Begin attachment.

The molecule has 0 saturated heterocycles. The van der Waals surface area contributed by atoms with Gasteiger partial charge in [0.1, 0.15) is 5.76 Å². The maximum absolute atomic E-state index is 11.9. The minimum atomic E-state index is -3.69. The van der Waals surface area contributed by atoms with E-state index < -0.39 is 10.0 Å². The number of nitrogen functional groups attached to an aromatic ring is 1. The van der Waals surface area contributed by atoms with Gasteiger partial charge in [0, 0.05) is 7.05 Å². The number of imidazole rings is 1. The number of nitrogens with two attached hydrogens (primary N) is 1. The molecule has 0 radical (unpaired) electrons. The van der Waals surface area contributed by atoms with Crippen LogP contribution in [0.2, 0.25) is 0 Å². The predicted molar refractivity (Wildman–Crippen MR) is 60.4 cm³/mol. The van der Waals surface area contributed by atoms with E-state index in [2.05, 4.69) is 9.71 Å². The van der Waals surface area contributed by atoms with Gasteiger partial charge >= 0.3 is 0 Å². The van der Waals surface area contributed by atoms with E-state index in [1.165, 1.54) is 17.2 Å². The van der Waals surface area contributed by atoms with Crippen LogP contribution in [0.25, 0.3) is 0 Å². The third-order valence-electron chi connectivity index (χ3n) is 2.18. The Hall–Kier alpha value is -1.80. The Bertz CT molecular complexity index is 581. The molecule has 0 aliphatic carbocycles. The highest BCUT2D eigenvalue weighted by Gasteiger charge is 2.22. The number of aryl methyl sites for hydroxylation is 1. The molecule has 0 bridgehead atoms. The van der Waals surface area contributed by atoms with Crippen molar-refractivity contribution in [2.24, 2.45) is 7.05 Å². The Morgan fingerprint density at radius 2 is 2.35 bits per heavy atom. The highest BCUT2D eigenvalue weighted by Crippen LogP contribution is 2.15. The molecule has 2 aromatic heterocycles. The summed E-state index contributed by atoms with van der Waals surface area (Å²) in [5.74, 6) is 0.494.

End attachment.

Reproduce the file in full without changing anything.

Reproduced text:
The molecule has 0 saturated heterocycles. The van der Waals surface area contributed by atoms with Gasteiger partial charge in [0.1, 0.15) is 5.76 Å². The maximum absolute atomic E-state index is 11.9. The minimum atomic E-state index is -3.69. The van der Waals surface area contributed by atoms with E-state index < -0.39 is 10.0 Å². The number of nitrogen functional groups attached to an aromatic ring is 1. The van der Waals surface area contributed by atoms with Gasteiger partial charge in [0, 0.05) is 7.05 Å². The number of imidazole rings is 1. The number of nitrogens with two attached hydrogens (primary N) is 1. The molecule has 0 radical (unpaired) electrons. The van der Waals surface area contributed by atoms with Crippen LogP contribution in [0.2, 0.25) is 0 Å². The predicted molar refractivity (Wildman–Crippen MR) is 60.4 cm³/mol. The van der Waals surface area contributed by atoms with E-state index in [2.05, 4.69) is 9.71 Å². The van der Waals surface area contributed by atoms with Gasteiger partial charge >= 0.3 is 0 Å². The van der Waals surface area contributed by atoms with E-state index in [1.165, 1.54) is 17.2 Å². The van der Waals surface area contributed by atoms with Crippen LogP contribution in [0.25, 0.3) is 0 Å². The third-order valence-electron chi connectivity index (χ3n) is 2.18. The Hall–Kier alpha value is -1.80. The Bertz CT molecular complexity index is 581. The molecule has 0 aliphatic carbocycles. The highest BCUT2D eigenvalue weighted by Gasteiger charge is 2.22. The number of aryl methyl sites for hydroxylation is 1. The molecule has 0 bridgehead atoms. The van der Waals surface area contributed by atoms with Crippen molar-refractivity contribution in [2.24, 2.45) is 7.05 Å². The Morgan fingerprint density at radius 2 is 2.35 bits per heavy atom. The highest BCUT2D eigenvalue weighted by Crippen LogP contribution is 2.15. The molecule has 2 aromatic heterocycles. The summed E-state index contributed by atoms with van der Waals surface area (Å²) in [5.74, 6) is 0.494.